November 12, 2016 (KHARTOUM) - Sudan’s Presidential Assistant and Deputy Chairman of the ruling National Congress Party (NCP), Ibrahim Mahmoud Hamid, said the recent economic measures are part of broader reform efforts to counter effects of economic sanctions and civil war.
Sudan has been under American economic and trade sanctions since 1997 for its alleged connection to terror networks and remains on the U.S. list of state sponsors of terror.
Also, the Sudanese army has been fighting Sudan People’s Liberation Movement/North (SPLM-N) rebels in South Kordofan and Blue Nile states since 2011 and a group of armed movements in Darfur since 2003.
Earlier this month, Sudanese government lifted fuel subsidies and increased electricity price in a bid to stop the surge in inflation and control the fall of Sudanese pound in the black market.
Hamid, who addressed a meeting of the NCP’s woman sector on Saturday, said these economic measures “comes to support the weak segments of the society and mitigate the effects of economic reforms”.
He pointed that the government would give further attention to education, health, water and production in the coming period, saying “our objective is to establish a government of national concord that seeks to build the nation and reform the political and economic life”.
Meanwhile, Hamid told the pro-government Sudan Media Center (SMC) Saturday that the economic measures aren’t inconsistent with the recommendations of the national dialogue’s economic committee, saying these measures “will put the economy on the right track”.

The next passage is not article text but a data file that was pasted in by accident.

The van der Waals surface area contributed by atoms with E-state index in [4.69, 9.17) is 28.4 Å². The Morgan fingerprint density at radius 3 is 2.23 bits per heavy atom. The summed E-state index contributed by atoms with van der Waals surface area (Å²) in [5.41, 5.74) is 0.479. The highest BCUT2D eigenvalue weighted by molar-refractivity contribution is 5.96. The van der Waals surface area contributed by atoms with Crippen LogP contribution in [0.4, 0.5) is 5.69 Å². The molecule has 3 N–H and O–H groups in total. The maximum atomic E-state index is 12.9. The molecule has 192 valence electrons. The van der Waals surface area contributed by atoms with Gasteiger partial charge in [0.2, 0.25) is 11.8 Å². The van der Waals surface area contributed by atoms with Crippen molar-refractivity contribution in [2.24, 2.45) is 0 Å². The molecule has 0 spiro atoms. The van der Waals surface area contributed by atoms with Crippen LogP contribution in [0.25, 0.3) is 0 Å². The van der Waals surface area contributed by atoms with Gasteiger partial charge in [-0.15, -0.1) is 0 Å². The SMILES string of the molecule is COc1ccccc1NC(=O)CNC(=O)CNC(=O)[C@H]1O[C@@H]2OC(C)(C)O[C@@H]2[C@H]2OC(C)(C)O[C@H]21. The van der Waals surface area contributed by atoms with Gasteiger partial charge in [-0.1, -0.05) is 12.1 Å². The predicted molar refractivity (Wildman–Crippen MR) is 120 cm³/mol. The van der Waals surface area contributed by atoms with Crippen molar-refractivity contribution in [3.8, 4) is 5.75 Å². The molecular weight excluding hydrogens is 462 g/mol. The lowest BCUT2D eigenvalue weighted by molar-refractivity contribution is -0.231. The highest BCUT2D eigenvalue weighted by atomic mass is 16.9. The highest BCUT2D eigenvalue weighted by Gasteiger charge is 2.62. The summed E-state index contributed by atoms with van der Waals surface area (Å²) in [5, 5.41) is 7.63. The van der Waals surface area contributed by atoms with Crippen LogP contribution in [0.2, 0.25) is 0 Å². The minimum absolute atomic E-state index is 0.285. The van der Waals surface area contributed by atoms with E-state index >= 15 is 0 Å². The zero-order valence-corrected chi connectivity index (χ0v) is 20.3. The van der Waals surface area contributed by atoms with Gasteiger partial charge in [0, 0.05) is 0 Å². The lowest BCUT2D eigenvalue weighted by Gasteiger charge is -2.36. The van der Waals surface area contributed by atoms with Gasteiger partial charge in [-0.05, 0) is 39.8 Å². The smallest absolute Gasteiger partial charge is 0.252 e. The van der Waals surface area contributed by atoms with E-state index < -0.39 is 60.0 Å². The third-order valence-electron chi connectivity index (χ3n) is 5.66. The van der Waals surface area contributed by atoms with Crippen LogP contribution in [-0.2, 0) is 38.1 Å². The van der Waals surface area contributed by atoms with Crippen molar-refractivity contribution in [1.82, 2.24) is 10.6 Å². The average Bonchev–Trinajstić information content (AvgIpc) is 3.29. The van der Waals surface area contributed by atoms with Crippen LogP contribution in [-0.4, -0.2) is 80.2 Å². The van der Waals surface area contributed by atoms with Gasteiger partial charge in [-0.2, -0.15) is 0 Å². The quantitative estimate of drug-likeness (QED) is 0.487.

He stressed that these measures were agreed upon among the NCP and its partners in the broad-based government, saying these measures would increase state’s financial resources and enhance production and productivity.
Last week, the largest partner in Sudan’s government, Democratic Unionist Party (DUP) led by Mohamed Osman al-Mirghani criticized the recent rise of fuel and electricity prices, saying it was not consulted in the decision.
The presidential aide added that the partial floating of the Sudanese pound would open the door wide for restoring the industrial sector and covering the internal deficit.
Last week the Central Bank of Sudan (CBoS) introduced an incentive policy and increased the exchange rate in commercial banks and exchanges by 131%. As a result, the U.S. dollar exchange rate went up in banks to 15.8 SDG in comparison with to the official rate of 6.5 SDG.
As a result, the U.S. dollar hit another historic high against the pound on the black market settling at 17.6 Sudanese pounds on Friday compared to 15.6 pounds last week when the CBoS introduced its new policy.
Hamid underscored that the government would continue to subsidize the poorer segments via the social and health funds, pointing they will increase the minimum capital for micro-finance.